Eagan… and yes I'm playing.—
Royce White (@Highway_30) July 30, 2013
It’s Playoffs Week at the Howard Pulley Pro-Am. I had yet to make it over to Eagan this summer for the state’s best offseason run. My dad called to tell me he’d be there. Still, I was on the fence (Minneapolis to Eagan feels like such a trek on a Tuesday Night), until Royce White tweeted that he’d be playing. After all, what else was I going to do that beats getting a rare look at the 2012 first rounder from Iowa State? (That I’m now blogging about it should help answer that question.)
The Howard Pulley Pro-Am — on the right night — is good Minnesota entertainment in the dog days of summer. If you take an interest in homegrown hoopers and the Golden Gopher program then you’re likely to catch familiar faces playing a fun brand of ball. HP runs include a 24-second shot clock and professional rules, so the game is up and down. Technically, there are coaches. In reality, the best players run the teams. The crowd is comprised of family, friends, significant others and diehard hoops junkies. There is no admission charge. Everybody has a courtside seat.
Most importantly, the basketball is serious. Especially in the playoffs. KG used to come catch the Finals. The players in these games span almost two decades of Twin Cities basketball history. Tonight’s game included a backcourt matchup of Park Center stars that graduated a full decade apart. (Last year’s Mr. Basketball, Quinton Hooker and former Minnesota State guard, Paris Kyles). Khalid El-Amin, the state’s greatest prep star of all time, has traditionally been the face of the league. For whatever reason his “Fish House” squad didn’t join this year. In any event, the league is effectively a summer reunion of the last decade-plus of local prep stars, Gopher players, high-end MIAC talent, and occasionally Timberwolves. It may not have the nationwide recognition of the Drew League or Rucker Park, but in Minnesota it’s as good as it gets in July. Nobody shows up to get embarrassed, and these guys are far from has-beens clinging onto glory days.
Enough about the league. This is an NBA blog, there was one NBA player on the floor, and that player was the forever enigmatic Royce White.
First, check out these awesome photos I took:
Okay, that one was during warmups, and by snapping a quick shot with my iPhone while simultaneously trying to avoid having Royce White see me snapping photos of him with my iPhone, I nearly cropped him out of the picture altogether. I don’t know who the father-son combo is, seated in the background. In any event, Royce is there. Pretty big guy.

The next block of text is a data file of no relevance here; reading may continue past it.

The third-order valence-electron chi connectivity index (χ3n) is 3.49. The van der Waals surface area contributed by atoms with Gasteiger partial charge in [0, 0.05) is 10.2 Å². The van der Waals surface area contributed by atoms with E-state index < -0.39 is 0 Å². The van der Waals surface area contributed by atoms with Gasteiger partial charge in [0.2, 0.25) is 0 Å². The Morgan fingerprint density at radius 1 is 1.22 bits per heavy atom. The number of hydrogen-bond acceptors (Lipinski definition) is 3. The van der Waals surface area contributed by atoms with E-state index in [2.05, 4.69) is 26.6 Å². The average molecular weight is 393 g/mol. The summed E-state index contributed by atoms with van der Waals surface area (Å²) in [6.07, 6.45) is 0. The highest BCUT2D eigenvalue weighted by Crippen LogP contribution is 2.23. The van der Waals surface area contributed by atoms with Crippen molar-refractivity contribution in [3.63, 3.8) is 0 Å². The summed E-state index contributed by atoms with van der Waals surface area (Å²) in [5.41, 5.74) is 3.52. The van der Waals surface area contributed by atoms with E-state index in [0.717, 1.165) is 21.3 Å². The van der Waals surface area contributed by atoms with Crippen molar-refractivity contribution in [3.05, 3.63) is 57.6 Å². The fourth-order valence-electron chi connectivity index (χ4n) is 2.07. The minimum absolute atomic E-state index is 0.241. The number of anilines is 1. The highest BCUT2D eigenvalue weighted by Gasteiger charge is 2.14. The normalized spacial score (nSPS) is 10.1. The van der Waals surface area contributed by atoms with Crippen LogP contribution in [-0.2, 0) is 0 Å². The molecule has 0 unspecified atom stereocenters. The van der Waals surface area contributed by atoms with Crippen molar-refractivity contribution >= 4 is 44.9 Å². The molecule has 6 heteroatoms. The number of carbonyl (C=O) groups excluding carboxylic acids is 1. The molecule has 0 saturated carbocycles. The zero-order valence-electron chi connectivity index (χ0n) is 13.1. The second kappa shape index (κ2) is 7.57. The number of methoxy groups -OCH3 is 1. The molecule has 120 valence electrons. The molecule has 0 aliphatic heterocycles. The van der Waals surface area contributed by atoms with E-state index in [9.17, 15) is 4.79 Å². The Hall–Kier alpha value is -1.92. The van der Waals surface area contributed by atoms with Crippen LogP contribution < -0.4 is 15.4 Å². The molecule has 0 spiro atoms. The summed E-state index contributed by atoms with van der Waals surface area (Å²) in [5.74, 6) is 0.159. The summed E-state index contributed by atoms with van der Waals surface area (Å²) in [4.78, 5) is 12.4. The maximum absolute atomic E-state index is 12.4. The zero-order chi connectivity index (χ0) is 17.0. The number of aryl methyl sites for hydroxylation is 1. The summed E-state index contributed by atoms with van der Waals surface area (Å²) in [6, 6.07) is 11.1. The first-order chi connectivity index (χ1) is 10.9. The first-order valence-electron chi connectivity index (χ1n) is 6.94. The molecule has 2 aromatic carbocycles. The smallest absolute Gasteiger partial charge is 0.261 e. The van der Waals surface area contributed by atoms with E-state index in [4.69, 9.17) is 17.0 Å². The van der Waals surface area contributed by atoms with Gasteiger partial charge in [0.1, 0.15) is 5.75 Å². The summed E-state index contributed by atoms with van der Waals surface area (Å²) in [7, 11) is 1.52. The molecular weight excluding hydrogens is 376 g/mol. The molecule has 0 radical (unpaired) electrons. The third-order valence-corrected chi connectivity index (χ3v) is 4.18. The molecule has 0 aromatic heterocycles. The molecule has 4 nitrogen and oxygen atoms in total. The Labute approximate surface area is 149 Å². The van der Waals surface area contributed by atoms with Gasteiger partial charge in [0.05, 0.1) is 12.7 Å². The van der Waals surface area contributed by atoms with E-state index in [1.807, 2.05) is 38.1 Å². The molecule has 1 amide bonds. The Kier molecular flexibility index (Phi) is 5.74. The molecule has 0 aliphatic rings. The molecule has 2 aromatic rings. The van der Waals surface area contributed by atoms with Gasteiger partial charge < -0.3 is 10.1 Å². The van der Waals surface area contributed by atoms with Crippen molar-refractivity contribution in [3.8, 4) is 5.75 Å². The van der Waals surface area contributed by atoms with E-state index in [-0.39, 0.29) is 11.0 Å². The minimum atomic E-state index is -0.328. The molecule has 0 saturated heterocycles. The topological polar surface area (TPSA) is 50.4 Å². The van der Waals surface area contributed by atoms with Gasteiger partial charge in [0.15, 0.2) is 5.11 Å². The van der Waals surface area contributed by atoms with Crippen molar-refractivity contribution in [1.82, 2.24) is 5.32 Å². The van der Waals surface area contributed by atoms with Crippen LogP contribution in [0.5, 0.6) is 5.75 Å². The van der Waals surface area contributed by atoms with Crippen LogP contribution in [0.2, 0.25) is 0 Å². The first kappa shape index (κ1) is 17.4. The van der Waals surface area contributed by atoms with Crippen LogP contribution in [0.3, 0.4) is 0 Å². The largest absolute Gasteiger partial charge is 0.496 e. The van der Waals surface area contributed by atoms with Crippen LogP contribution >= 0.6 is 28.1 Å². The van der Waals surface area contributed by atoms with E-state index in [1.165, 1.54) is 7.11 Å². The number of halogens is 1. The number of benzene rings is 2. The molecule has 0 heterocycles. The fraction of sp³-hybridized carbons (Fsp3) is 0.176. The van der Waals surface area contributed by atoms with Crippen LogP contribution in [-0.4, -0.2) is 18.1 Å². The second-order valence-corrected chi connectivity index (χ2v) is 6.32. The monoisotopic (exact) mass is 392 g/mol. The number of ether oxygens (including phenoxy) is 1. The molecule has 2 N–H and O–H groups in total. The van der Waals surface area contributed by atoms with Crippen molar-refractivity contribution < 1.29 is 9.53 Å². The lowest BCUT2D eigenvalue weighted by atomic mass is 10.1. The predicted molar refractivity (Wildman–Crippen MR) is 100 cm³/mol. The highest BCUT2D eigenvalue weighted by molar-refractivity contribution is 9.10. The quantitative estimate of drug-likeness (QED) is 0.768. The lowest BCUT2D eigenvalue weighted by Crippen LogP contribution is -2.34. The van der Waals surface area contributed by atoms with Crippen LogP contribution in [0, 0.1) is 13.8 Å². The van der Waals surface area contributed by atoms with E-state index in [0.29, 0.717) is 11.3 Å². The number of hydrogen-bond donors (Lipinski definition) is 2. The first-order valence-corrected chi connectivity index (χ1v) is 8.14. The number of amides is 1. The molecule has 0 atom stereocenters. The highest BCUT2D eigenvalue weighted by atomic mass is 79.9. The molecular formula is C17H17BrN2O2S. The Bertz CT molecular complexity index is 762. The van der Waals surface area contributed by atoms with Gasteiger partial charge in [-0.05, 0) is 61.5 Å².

Here’s photo number two, another gem:
Trevor Mbakwe and Royce were battling for most of #WinningTime. This award-winning shot catches a familiar scene. Trevor was constantly pushing Royce on inbounds sets, leading to back-and-forth jawing; both player-player and player-official. I don’t know if those two should’ve-been-frontcourt mates are friends, but they don’t act like it as opponents in the Pro-Am.
Royce’s team lost. Neither he nor Mbakwe — the game’s highest-profile stars — was the best player on the floor. That honor belonged to Kyles, a 6’2″ guard that — at this sub-NBA level — operates like a Chris Paul or Kobe Bryant, do-it-all floor general. (That someone like Kyles doesn’t even get a D-League sniff gives me a greater appreciation for just how incredibly high the talent level is of NBA point guards.)
Royce has a hitch in his jumper that isn’t going away. He’s overweight, but also incredibly strong and surprisingly agile. As in his lone collegiate season, White’s primary strength is his ballhandling and ability to create scoring opportunities for teammates.
It’s going to be really interesting — assuming things progress to this point — to see Royce White in NBA games. The only comparison for a top-of-the-key creator with that type of body mass is LeBron James. Obviously, White does not possess LeBron’s athleticism or skill. But he does have at least as much bulk and a similar propensity to use square-up dribble drives to create for teammates. Bodies bounce off of Royce. Sometimes — usually, when frustrated — he goes into full, head-down-plow mode, which will certainly lead to charge calls in the Association.
On a late-game play in this neck-and-neck contest, Royce buried a 24-footer off the dribble to tie the score. Later, on his team’s penultimate possession, Royce cleared everyone out to go one-on-one against Jeremy Sutherland, formerly of Carleton College. As a former Ole hooper myself, I paid special attention to this. For one play on one July night, MIAC > NBA. Sutherland picked his pocket. The final play was what the crowd wanted: Royce vs. Trevor, one on one, down by two and in need of a bucket. Again, Royce cleared the floor and went one-on-one from the left wing. Mbakwe cut off his drive, forced White to pick up his dribble, and, eventually travel.
Royce won’t been seen again in the Pro-Am this summer. His team is eliminated. I sincerely hope that we see him next where he belongs most: on the NBA floor.